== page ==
In what should we place our hopes?
Like many Americans I was surprised by the outcome of November’s elections, and am still processing what happened.
After all, virtually every quantifiable performance measurement revealed that the majority of Americans felt — personally, and as a country — that they were worse off and heading in the wrong direction.
Yet, these same Americans re-elected President Barack Obama, who presided over the country during this period of decline.
Here I am, nearly five months later, finally able to process what happened.
There are two things which are inevitably true with the majority of Americans voting for our president.
The first thing is that even though he holds the most powerful office in the country, and even though his political party held both the House and the Senate during the first two years of his four-year presidency, he was not held accountable for any of the social, economic, and political decline we are seeing.
The blame was constantly placed on the previous administration during his first two years, and then on Republicans for the last two years.
Second, Americans are truly a forgiving and optimistic people. Despite the hardships many were facing, they truly did place their faith and hope in our first African-American president.
I admire this optimism. In this case, however, I have to admit that I believe it is woefully misplaced.
To those who are avid fans of our president, I want you to know that I hear you. I can understand your pride and hope in this charismatic leader.
As I have written before, the most compelling thing about our president is that many identify with him. He is like one of us, albeit a more refined version.
His speeches are eloquent and laced with words that appeal to deeply held values and beliefs like “fairness,” “equality,” and “a balanced-approach.” Consequently, Americans often accept that his policies reflect these things.
However, if we look at the results of his policies, particularly within the African-American community, they have been contrary to his rhetoric.
In fact, within the past four years, African Americans have seen greater economic disparity in terms of unemployment and homes being lost. Perhaps this has also led to even greater moral decline.
I have family members who have lost their life savings; friends have lost their jobs and homes. Those who were fortunate enough to find another job often did so with lower pay.
Still, the immediate response of those who are sympathetic to our president in all of this is that he was not at fault for any of it.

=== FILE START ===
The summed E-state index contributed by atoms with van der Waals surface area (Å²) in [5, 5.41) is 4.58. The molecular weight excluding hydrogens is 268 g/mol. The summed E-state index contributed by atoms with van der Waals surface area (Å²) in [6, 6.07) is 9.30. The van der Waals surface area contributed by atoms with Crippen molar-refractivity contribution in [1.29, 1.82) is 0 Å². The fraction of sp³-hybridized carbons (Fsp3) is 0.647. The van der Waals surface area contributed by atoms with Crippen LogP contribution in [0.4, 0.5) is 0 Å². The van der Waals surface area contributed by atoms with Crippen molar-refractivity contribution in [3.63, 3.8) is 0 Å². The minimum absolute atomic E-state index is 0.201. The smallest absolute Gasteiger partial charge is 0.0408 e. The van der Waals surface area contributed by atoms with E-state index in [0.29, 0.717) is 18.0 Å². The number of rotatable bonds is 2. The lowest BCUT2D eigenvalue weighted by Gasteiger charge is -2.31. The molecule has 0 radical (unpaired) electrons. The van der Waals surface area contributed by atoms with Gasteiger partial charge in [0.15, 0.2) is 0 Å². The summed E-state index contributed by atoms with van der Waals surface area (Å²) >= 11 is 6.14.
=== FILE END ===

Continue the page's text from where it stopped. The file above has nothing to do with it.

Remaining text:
But why is it that preceding presidents have been accountable for what happened on their watch but this president is not — at least not so far?
Whether it is a decrease in high-paying jobs, and jobs in general, or having increases, for example, in healthcare costs, cost of living, government programs like food stamps and disability, the national debt, federal spending, business regulations, and taxes for all (not just the rich), our president does not seem to make decisions based on results and outcomes, but rather on ideology.
Is he hoping that things will change despite years of evidence to the contrary?
Is the president deliberately promoting policies that are financially irresponsible with the intent of pushing more and more Americans into a dependence on government?
I ask these questions because implicit in the president’s rhetoric is the notion that we are an “unfair” country and that those who have less cannot make it without the “help” of government. Why else would there be a need for more “fairness” and “equity”?
This ideology, particularly during difficult economic times, sounds convincing, but it eats at the very heart of our national identity as the land of opportunity.
Unfortunately, in re-electing our president, Americans seem to have placed their hopes in the government to supplement or provide for an easier lifestyle.
This is a far cry from what my parents and grandparents did. They often went without, and worked more than one job to provide for their families and achieve the American dream.
It causes me to wonder if we are losing faith in ourselves to sacrifice, persevere, and rely on our knowledge, abilities, and the sovereignty of God to achieve the American dream and help the most vulnerable within our communities.
[Bonnie B. Willis is co-founder of The Willis Group, LLC, a Learning, Development, and Life Coaching company here in Fayette County and lives in Fayetteville along with her husband and their five children.]